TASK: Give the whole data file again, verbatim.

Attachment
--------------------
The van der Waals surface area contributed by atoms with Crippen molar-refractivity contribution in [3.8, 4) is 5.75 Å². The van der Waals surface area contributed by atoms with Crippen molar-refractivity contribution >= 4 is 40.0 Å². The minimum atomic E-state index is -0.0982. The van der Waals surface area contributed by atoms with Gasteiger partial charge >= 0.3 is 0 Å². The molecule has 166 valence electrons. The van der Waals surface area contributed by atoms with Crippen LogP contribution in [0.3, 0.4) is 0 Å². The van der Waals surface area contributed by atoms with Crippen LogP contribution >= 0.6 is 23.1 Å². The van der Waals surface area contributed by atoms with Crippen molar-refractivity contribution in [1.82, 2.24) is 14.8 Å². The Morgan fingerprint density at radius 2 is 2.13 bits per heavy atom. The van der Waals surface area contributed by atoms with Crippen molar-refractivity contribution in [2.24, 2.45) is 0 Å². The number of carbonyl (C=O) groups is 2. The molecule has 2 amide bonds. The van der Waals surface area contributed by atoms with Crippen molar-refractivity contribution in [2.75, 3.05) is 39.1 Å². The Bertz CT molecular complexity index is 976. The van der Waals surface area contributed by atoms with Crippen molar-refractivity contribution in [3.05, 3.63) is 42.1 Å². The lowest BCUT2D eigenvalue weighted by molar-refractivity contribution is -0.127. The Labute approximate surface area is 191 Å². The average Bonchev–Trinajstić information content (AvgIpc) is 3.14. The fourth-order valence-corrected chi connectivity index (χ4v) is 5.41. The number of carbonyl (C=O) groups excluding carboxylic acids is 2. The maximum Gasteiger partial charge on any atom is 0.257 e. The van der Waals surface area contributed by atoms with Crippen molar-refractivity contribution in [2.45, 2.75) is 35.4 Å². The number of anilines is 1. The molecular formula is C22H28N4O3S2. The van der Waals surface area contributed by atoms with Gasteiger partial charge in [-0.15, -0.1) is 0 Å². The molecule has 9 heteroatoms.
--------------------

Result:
The van der Waals surface area contributed by atoms with Crippen molar-refractivity contribution in [3.8, 4) is 5.75 Å². The van der Waals surface area contributed by atoms with Crippen molar-refractivity contribution >= 4 is 40.0 Å². The minimum atomic E-state index is -0.0982. The van der Waals surface area contributed by atoms with Gasteiger partial charge >= 0.3 is 0 Å². The molecule has 166 valence electrons. The van der Waals surface area contributed by atoms with Crippen LogP contribution in [0.3, 0.4) is 0 Å². The van der Waals surface area contributed by atoms with Crippen LogP contribution >= 0.6 is 23.1 Å². The van der Waals surface area contributed by atoms with Crippen molar-refractivity contribution in [1.82, 2.24) is 14.8 Å². The Morgan fingerprint density at radius 2 is 2.13 bits per heavy atom. The van der Waals surface area contributed by atoms with Crippen molar-refractivity contribution in [2.24, 2.45) is 0 Å². The number of carbonyl (C=O) groups is 2. The molecule has 2 amide bonds. The van der Waals surface area contributed by atoms with Crippen molar-refractivity contribution in [2.75, 3.05) is 39.1 Å². The Bertz CT molecular complexity index is 976. The van der Waals surface area contributed by atoms with Crippen molar-refractivity contribution in [3.05, 3.63) is 42.1 Å². The lowest BCUT2D eigenvalue weighted by molar-refractivity contribution is -0.127. The Labute approximate surface area is 191 Å². The average Bonchev–Trinajstić information content (AvgIpc) is 3.14. The fourth-order valence-corrected chi connectivity index (χ4v) is 5.41. The number of carbonyl (C=O) groups excluding carboxylic acids is 2. The maximum Gasteiger partial charge on any atom is 0.257 e. The van der Waals surface area contributed by atoms with Crippen molar-refractivity contribution in [2.45, 2.75) is 35.4 Å². The number of anilines is 1. The molecular formula is C22H28N4O3S2. The van der Waals surface area contributed by atoms with Gasteiger partial charge in [-0.15, -0.1) is 0 Å². The molecule has 9 heteroatoms.